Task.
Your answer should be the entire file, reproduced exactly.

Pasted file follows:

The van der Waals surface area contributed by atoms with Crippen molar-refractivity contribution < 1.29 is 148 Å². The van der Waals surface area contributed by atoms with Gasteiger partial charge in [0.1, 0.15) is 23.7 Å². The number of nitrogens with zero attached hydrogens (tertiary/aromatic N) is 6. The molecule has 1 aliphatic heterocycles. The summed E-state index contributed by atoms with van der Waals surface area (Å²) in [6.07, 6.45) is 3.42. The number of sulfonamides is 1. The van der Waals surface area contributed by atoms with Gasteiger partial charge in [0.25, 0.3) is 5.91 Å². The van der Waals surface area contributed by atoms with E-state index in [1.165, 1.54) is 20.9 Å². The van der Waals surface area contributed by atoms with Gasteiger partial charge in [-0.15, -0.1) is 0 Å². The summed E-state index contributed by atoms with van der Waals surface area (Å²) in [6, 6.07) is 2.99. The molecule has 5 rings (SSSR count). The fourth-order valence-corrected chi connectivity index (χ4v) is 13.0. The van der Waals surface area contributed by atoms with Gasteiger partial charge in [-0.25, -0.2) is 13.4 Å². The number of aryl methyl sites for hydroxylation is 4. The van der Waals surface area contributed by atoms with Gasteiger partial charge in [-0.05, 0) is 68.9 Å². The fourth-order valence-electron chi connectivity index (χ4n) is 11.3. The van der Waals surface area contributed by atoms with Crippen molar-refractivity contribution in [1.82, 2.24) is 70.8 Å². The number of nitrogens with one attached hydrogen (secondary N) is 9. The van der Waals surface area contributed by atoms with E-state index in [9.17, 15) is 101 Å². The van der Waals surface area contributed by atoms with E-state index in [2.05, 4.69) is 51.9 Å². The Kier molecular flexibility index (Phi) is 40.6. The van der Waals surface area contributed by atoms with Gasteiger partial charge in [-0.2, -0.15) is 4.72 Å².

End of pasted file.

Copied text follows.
The van der Waals surface area contributed by atoms with Crippen molar-refractivity contribution < 1.29 is 148 Å². The van der Waals surface area contributed by atoms with Gasteiger partial charge in [0.1, 0.15) is 23.7 Å². The number of nitrogens with zero attached hydrogens (tertiary/aromatic N) is 6. The molecule has 1 aliphatic heterocycles. The summed E-state index contributed by atoms with van der Waals surface area (Å²) in [6.07, 6.45) is 3.42. The number of sulfonamides is 1. The van der Waals surface area contributed by atoms with Gasteiger partial charge in [0.25, 0.3) is 5.91 Å². The van der Waals surface area contributed by atoms with E-state index in [1.165, 1.54) is 20.9 Å². The van der Waals surface area contributed by atoms with Gasteiger partial charge in [-0.15, -0.1) is 0 Å². The summed E-state index contributed by atoms with van der Waals surface area (Å²) in [6, 6.07) is 2.99. The molecule has 5 rings (SSSR count). The fourth-order valence-corrected chi connectivity index (χ4v) is 13.0. The van der Waals surface area contributed by atoms with Gasteiger partial charge in [-0.25, -0.2) is 13.4 Å². The number of aryl methyl sites for hydroxylation is 4. The van der Waals surface area contributed by atoms with Gasteiger partial charge in [-0.05, 0) is 68.9 Å². The fourth-order valence-electron chi connectivity index (χ4n) is 11.3. The van der Waals surface area contributed by atoms with Crippen molar-refractivity contribution in [1.82, 2.24) is 70.8 Å². The number of nitrogens with one attached hydrogen (secondary N) is 9. The van der Waals surface area contributed by atoms with E-state index in [9.17, 15) is 101 Å². The van der Waals surface area contributed by atoms with E-state index in [2.05, 4.69) is 51.9 Å². The Kier molecular flexibility index (Phi) is 40.6. The van der Waals surface area contributed by atoms with Gasteiger partial charge in [-0.2, -0.15) is 4.72 Å².